Because nobody cares about you as much as you do.
There are patients who believe that the doctors know the best and they should be making the decisions. There are also patients who like to know what is going on and actively participate in the process of decision making. If someone has no clue of what is going on, probably they are better off with the first choice. But if someone wants to make an educated decision about their treatment options together with their doctors, they should be able to do so.
So now the inevitable question is where do the patients get their educational materials? Well, without much thinking we all search online for information. But don't you think that there is a massive problem with this approach? The main problem is knowing that the information is authentic. For example, let's talk about cancer treatment options. The cancer treatment landscape is not only vast, it is constantly changing, it is complicated and filled with technical terms and high level biomedical concepts. So it is easy to get frustrated and overwhelmed and feel lost.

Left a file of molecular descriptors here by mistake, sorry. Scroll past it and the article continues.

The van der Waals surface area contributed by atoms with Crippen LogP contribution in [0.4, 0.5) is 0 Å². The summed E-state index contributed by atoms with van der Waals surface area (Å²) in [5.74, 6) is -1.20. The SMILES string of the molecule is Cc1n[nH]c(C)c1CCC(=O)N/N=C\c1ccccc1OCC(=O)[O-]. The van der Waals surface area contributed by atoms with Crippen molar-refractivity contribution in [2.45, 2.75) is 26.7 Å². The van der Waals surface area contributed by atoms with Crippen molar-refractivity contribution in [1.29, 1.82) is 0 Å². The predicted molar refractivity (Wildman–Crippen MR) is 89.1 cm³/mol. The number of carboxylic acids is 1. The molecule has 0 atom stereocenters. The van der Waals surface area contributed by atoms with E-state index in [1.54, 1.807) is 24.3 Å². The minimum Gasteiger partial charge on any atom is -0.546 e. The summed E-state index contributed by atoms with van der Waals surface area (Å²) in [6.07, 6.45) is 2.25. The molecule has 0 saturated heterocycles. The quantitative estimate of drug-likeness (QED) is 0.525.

The next most powerful tool is the social media and the cancer support groups. Here people discuss their real life experience and support fellow warriors and become a family. In these groups, sometimes I have seen people ask very scientific questions. Generally people attempt to answer the questions to the best of their ability, without the occasional posts trying to sell their products. But there is no way to know how accurate they are.
The credible websites for cancer related information are www.cancer.gov and www.nih.gov , www.fda.gov, www.clinicaltrials.gov and https://pubmed.ncbi.nlm.nih.gov/. There are other websites as well. But the challenge is to know what to look for and where to look for it.
The doctors like self-advocating patients. There are several reasons for that. To be a self-advocate, the patient needs to do background research and learn about the options and outcomes. This makes it easy for the healthcare professional to discuss the situation, decide on the course of treatment and manage patient expectations.